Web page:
Given the enormous level of economic stimulation that has been provided, it is a matter of serious concern that all the BKX has managed is a relatively weak rally, from which it now appears to be failing. Any decline in the near future below support between 42-45 would be a potential warning sign that the present recovery may be petering out, if you could call it a recovery in the first place.
Our “World of Gold” indicators are as follows:
(Note: A “Positive” rating means the situation is beneficial for precious metal prices.)
INFLATION—Remains NEGATIVE. There are simply no present signs of visible price inflation. In fact, the latest series of Dow Jones—UBS commodity indicators shows prices on seven of nine categories to be down for the year to date.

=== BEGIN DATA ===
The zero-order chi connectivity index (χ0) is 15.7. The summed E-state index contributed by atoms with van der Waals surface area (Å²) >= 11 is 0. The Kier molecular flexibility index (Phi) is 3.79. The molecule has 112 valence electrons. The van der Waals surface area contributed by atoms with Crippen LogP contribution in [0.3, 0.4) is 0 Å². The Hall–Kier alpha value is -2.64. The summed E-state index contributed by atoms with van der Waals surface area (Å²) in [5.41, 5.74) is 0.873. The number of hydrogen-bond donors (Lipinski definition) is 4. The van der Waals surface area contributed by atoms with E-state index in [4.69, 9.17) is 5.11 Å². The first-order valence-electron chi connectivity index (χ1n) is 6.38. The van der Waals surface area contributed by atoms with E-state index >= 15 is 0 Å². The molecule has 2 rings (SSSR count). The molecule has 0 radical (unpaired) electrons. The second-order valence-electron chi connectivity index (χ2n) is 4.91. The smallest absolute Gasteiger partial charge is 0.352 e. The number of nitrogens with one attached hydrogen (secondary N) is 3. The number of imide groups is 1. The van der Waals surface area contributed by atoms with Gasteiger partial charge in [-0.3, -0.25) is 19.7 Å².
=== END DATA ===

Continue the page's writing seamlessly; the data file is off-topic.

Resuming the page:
INTEREST RATES—Remains NEGATIVE. Short-term rates have remained fixed near “zero” for many months and long-term, 30-year rates have now fallen to near four percent, down from close to five percent late last year.
INTERNATIONAL TEMPERATURE—Remains POSITIVE. A series of potential land mines exist out there from Israel-Palestine to Iranian nuclear weaponry to South Korea versus North Korea to murder and rioting in Pakistan. Each one has the potential to explode in magnitude.
US DOLLAR—Changes to NEUTRAL. The US Dollar has come under some serious selling pressure in recent weeks and the DXY Index (see chart) has fallen from above 88 to barely 84, a significant short-term change to the downside.
US ECONOMIC TEMPERATURE—Remains POSITIVE. With the publication of a host of negative economic statistics, pressure for the US to continue heavy stimulative measures remains a major factor.